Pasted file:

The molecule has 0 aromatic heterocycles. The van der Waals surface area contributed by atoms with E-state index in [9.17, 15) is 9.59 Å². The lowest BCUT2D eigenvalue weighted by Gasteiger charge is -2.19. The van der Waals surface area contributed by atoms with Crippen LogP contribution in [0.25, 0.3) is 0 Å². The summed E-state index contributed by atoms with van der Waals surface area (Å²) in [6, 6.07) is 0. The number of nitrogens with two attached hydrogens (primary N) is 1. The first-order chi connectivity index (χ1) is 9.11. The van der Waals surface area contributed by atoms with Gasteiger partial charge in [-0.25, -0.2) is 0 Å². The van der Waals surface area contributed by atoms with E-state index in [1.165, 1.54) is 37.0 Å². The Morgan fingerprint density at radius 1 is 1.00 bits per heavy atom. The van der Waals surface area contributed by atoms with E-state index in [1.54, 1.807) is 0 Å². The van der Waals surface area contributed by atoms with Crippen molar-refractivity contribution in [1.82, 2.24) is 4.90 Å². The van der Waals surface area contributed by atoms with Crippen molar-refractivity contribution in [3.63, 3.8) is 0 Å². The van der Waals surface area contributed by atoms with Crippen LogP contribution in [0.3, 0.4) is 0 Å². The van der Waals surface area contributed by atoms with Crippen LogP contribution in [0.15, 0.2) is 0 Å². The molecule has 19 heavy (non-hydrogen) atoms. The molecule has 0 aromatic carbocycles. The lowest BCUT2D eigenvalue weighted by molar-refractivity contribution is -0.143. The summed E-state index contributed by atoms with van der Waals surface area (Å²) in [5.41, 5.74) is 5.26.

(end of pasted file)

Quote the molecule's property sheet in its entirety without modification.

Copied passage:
The molecule has 0 aromatic heterocycles. The van der Waals surface area contributed by atoms with E-state index in [9.17, 15) is 9.59 Å². The lowest BCUT2D eigenvalue weighted by Gasteiger charge is -2.19. The van der Waals surface area contributed by atoms with Crippen LogP contribution in [0.25, 0.3) is 0 Å². The summed E-state index contributed by atoms with van der Waals surface area (Å²) in [6, 6.07) is 0. The number of nitrogens with two attached hydrogens (primary N) is 1. The first-order chi connectivity index (χ1) is 9.11. The van der Waals surface area contributed by atoms with Gasteiger partial charge in [-0.25, -0.2) is 0 Å². The van der Waals surface area contributed by atoms with E-state index in [1.165, 1.54) is 37.0 Å². The Morgan fingerprint density at radius 1 is 1.00 bits per heavy atom. The van der Waals surface area contributed by atoms with E-state index in [1.54, 1.807) is 0 Å². The van der Waals surface area contributed by atoms with Crippen molar-refractivity contribution in [1.82, 2.24) is 4.90 Å². The van der Waals surface area contributed by atoms with Crippen molar-refractivity contribution in [3.63, 3.8) is 0 Å². The van der Waals surface area contributed by atoms with Crippen LogP contribution in [0.3, 0.4) is 0 Å². The van der Waals surface area contributed by atoms with Crippen LogP contribution in [0.15, 0.2) is 0 Å². The molecule has 19 heavy (non-hydrogen) atoms. The molecule has 0 aromatic carbocycles. The lowest BCUT2D eigenvalue weighted by molar-refractivity contribution is -0.143. The summed E-state index contributed by atoms with van der Waals surface area (Å²) in [5.41, 5.74) is 5.26.